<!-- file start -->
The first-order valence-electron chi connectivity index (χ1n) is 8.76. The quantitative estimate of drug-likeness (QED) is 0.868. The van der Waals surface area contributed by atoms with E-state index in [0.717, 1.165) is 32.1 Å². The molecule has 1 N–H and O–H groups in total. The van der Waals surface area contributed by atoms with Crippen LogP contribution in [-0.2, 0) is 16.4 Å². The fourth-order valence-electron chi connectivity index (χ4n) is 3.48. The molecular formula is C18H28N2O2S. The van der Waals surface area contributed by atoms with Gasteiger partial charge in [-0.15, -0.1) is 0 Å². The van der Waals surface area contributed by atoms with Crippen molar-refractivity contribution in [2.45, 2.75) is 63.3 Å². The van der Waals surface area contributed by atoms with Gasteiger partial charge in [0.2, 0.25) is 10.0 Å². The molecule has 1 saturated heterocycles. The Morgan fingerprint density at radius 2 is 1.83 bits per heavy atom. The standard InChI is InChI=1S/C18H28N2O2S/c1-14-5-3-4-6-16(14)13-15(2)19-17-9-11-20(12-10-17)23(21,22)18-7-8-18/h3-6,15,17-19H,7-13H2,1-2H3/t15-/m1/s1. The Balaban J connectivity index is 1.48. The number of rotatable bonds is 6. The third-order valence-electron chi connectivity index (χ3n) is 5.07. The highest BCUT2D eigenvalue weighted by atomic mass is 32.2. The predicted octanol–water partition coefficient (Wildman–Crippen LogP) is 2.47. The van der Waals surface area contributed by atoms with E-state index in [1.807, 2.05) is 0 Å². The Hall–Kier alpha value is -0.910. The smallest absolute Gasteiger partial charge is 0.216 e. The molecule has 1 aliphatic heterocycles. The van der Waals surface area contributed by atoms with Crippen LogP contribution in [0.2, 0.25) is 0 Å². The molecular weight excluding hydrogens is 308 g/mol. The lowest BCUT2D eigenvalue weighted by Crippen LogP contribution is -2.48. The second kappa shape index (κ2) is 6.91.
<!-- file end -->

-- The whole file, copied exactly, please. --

The first-order valence-electron chi connectivity index (χ1n) is 8.76. The quantitative estimate of drug-likeness (QED) is 0.868. The van der Waals surface area contributed by atoms with E-state index in [0.717, 1.165) is 32.1 Å². The molecule has 1 N–H and O–H groups in total. The van der Waals surface area contributed by atoms with Crippen LogP contribution in [-0.2, 0) is 16.4 Å². The fourth-order valence-electron chi connectivity index (χ4n) is 3.48. The molecular formula is C18H28N2O2S. The van der Waals surface area contributed by atoms with Gasteiger partial charge in [-0.15, -0.1) is 0 Å². The van der Waals surface area contributed by atoms with Crippen molar-refractivity contribution in [2.45, 2.75) is 63.3 Å². The van der Waals surface area contributed by atoms with Gasteiger partial charge in [0.2, 0.25) is 10.0 Å². The molecule has 1 saturated heterocycles. The Morgan fingerprint density at radius 2 is 1.83 bits per heavy atom. The standard InChI is InChI=1S/C18H28N2O2S/c1-14-5-3-4-6-16(14)13-15(2)19-17-9-11-20(12-10-17)23(21,22)18-7-8-18/h3-6,15,17-19H,7-13H2,1-2H3/t15-/m1/s1. The Balaban J connectivity index is 1.48. The number of rotatable bonds is 6. The third-order valence-electron chi connectivity index (χ3n) is 5.07. The highest BCUT2D eigenvalue weighted by atomic mass is 32.2. The predicted octanol–water partition coefficient (Wildman–Crippen LogP) is 2.47. The van der Waals surface area contributed by atoms with E-state index in [1.807, 2.05) is 0 Å². The Hall–Kier alpha value is -0.910. The smallest absolute Gasteiger partial charge is 0.216 e. The molecule has 1 aliphatic heterocycles. The van der Waals surface area contributed by atoms with Crippen LogP contribution in [0.2, 0.25) is 0 Å². The molecular weight excluding hydrogens is 308 g/mol. The lowest BCUT2D eigenvalue weighted by Crippen LogP contribution is -2.48. The second kappa shape index (κ2) is 6.91.